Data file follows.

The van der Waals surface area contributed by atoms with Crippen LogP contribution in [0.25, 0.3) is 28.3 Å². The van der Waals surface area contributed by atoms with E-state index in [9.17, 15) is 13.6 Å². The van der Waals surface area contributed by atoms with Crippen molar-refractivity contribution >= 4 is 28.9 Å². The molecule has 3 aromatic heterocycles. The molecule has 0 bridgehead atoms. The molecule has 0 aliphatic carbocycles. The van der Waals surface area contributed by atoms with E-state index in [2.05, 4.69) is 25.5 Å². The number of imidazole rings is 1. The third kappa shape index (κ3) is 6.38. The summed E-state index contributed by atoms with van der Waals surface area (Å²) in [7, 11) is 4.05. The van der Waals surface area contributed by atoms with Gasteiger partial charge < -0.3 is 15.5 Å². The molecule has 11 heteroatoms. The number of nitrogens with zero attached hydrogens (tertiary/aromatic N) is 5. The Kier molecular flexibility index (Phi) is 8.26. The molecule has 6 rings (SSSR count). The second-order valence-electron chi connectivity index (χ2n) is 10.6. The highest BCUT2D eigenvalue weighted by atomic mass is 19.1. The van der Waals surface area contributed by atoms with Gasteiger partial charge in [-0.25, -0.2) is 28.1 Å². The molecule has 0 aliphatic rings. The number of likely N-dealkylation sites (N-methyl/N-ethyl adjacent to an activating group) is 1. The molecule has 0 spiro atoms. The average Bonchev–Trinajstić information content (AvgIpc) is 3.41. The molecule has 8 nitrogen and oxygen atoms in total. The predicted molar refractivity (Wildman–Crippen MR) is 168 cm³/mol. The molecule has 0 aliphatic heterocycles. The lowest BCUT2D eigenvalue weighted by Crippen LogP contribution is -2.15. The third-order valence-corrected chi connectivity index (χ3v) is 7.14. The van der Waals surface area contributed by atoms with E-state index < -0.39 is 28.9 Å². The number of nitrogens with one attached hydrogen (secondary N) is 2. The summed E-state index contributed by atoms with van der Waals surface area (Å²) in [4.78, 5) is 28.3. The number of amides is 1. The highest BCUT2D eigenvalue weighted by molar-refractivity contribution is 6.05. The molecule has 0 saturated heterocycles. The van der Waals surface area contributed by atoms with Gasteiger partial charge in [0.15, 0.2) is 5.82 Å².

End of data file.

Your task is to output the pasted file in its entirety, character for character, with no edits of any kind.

The van der Waals surface area contributed by atoms with Crippen LogP contribution in [0.25, 0.3) is 28.3 Å². The van der Waals surface area contributed by atoms with E-state index in [9.17, 15) is 13.6 Å². The van der Waals surface area contributed by atoms with Crippen molar-refractivity contribution >= 4 is 28.9 Å². The molecule has 3 aromatic heterocycles. The molecule has 0 bridgehead atoms. The molecule has 0 aliphatic carbocycles. The van der Waals surface area contributed by atoms with E-state index in [2.05, 4.69) is 25.5 Å². The number of imidazole rings is 1. The third kappa shape index (κ3) is 6.38. The summed E-state index contributed by atoms with van der Waals surface area (Å²) in [7, 11) is 4.05. The van der Waals surface area contributed by atoms with Gasteiger partial charge < -0.3 is 15.5 Å². The molecule has 11 heteroatoms. The number of nitrogens with zero attached hydrogens (tertiary/aromatic N) is 5. The Kier molecular flexibility index (Phi) is 8.26. The molecule has 6 rings (SSSR count). The second-order valence-electron chi connectivity index (χ2n) is 10.6. The highest BCUT2D eigenvalue weighted by atomic mass is 19.1. The van der Waals surface area contributed by atoms with Gasteiger partial charge in [-0.25, -0.2) is 28.1 Å². The molecule has 0 aliphatic rings. The number of likely N-dealkylation sites (N-methyl/N-ethyl adjacent to an activating group) is 1. The molecule has 0 spiro atoms. The average Bonchev–Trinajstić information content (AvgIpc) is 3.41. The molecule has 8 nitrogen and oxygen atoms in total. The predicted molar refractivity (Wildman–Crippen MR) is 168 cm³/mol. The molecule has 0 aliphatic heterocycles. The lowest BCUT2D eigenvalue weighted by Crippen LogP contribution is -2.15. The third-order valence-corrected chi connectivity index (χ3v) is 7.14. The van der Waals surface area contributed by atoms with E-state index < -0.39 is 28.9 Å². The number of nitrogens with one attached hydrogen (secondary N) is 2. The summed E-state index contributed by atoms with van der Waals surface area (Å²) in [4.78, 5) is 28.3. The number of amides is 1. The highest BCUT2D eigenvalue weighted by molar-refractivity contribution is 6.05. The molecule has 0 saturated heterocycles. The van der Waals surface area contributed by atoms with Gasteiger partial charge in [0.15, 0.2) is 5.82 Å².